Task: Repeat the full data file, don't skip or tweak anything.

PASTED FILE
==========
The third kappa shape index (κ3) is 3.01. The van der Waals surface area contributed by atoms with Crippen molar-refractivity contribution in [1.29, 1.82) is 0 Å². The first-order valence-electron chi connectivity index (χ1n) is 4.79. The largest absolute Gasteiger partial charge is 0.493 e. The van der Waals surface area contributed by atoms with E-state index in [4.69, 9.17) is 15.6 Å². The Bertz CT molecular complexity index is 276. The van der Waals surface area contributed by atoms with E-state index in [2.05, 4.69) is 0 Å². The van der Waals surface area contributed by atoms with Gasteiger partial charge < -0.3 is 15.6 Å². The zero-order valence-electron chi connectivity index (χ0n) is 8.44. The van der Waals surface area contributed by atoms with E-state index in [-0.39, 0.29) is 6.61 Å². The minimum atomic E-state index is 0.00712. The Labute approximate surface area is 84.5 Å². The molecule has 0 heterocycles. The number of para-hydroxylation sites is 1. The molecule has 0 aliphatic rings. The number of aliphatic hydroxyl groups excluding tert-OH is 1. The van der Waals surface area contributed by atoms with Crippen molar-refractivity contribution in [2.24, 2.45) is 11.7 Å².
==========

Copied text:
The third kappa shape index (κ3) is 3.01. The van der Waals surface area contributed by atoms with Crippen molar-refractivity contribution in [1.29, 1.82) is 0 Å². The first-order valence-electron chi connectivity index (χ1n) is 4.79. The largest absolute Gasteiger partial charge is 0.493 e. The van der Waals surface area contributed by atoms with E-state index in [4.69, 9.17) is 15.6 Å². The Bertz CT molecular complexity index is 276. The van der Waals surface area contributed by atoms with E-state index in [2.05, 4.69) is 0 Å². The van der Waals surface area contributed by atoms with Gasteiger partial charge < -0.3 is 15.6 Å². The zero-order valence-electron chi connectivity index (χ0n) is 8.44. The van der Waals surface area contributed by atoms with E-state index in [-0.39, 0.29) is 6.61 Å². The minimum atomic E-state index is 0.00712. The Labute approximate surface area is 84.5 Å². The molecule has 0 heterocycles. The number of para-hydroxylation sites is 1. The molecule has 0 aliphatic rings. The number of aliphatic hydroxyl groups excluding tert-OH is 1. The van der Waals surface area contributed by atoms with Crippen molar-refractivity contribution in [2.24, 2.45) is 11.7 Å².